Researchers at Sudo Security Group Inc. discovered seventy-six popular applications in Apple’s iOS App Store that had implemented encrypted communications with their back-end services in such a way that user information could be intercepted by a man-in-the-middle attack. According to Ars Technica, the applications could be fooled by a forged certificate sent back by a proxy, allowing their Transport Layer Security to be unencrypted and examined as it is passed over the internet. From their report: The discovery was initially the result of bulk analysis done by Sudo’s verify.ly, a service that performs bulk static analysis of application binaries from Apple’s App Store. Will Strafach, president of Sudo, verified the applications discovered by the system were vulnerable in the lab, using a network proxy configured with its own Secure Socket Layer certificate. In the post about his findings being published today, Strafach wrote: “During the testing process, I was able to confirm 76 popular iOS applications allow a silent man-in-the-middle attack to be performed on connections which should be protected by TLS (HTTPS), allowing interception and/or manipulation of data in motion. According to Apptopia estimates, there has been a combined total of more than 18,000,000 (Eighteen Million) downloads of app versions which are confirmed to be affected by this vulnerability.” The data exposed by the vulnerability in each of the applications varied in sensitivity. For just less than half — 33 of the applications — the risk was relatively low, as most of the data was “partially sensitive analytics data,” Strafach said. These apps included a number of third-party “uploader” apps for Snapchat (which exposed Snapchat usernames and passwords) and the Vice News app, among others. In 24 cases, the exposed data included login credentials or session tokens that would allow an attacker to hijack the account associated with the application, though those accounts were not tied to highly sensitive data. However, the remaining 19 applications left sensitive data exposed to attack. In these cases, Strafach “confirmed ability to intercept financial or medical service login credentials and/or session authentication tokens for logged in users.”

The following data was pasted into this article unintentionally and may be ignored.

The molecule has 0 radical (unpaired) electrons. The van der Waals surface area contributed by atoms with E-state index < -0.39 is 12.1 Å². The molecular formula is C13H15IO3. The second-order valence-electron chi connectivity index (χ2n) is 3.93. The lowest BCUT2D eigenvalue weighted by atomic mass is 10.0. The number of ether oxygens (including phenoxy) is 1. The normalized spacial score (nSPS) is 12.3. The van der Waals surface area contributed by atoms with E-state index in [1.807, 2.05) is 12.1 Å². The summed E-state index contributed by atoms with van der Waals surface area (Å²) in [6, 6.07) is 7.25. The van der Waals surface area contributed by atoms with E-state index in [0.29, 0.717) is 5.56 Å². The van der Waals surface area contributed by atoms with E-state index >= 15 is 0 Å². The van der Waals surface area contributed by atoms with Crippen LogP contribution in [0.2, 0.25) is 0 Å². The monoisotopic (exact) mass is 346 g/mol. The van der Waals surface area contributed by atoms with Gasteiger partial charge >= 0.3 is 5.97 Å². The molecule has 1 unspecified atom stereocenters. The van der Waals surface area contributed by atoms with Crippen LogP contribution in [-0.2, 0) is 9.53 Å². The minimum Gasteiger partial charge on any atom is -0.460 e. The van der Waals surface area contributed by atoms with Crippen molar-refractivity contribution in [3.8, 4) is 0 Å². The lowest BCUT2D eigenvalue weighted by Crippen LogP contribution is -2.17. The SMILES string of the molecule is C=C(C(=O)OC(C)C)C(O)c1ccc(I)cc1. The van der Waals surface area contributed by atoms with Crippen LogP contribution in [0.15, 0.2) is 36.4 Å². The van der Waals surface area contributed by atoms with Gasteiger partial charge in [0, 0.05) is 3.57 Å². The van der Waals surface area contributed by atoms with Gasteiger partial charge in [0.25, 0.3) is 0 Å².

Read more of this story at Slashdot.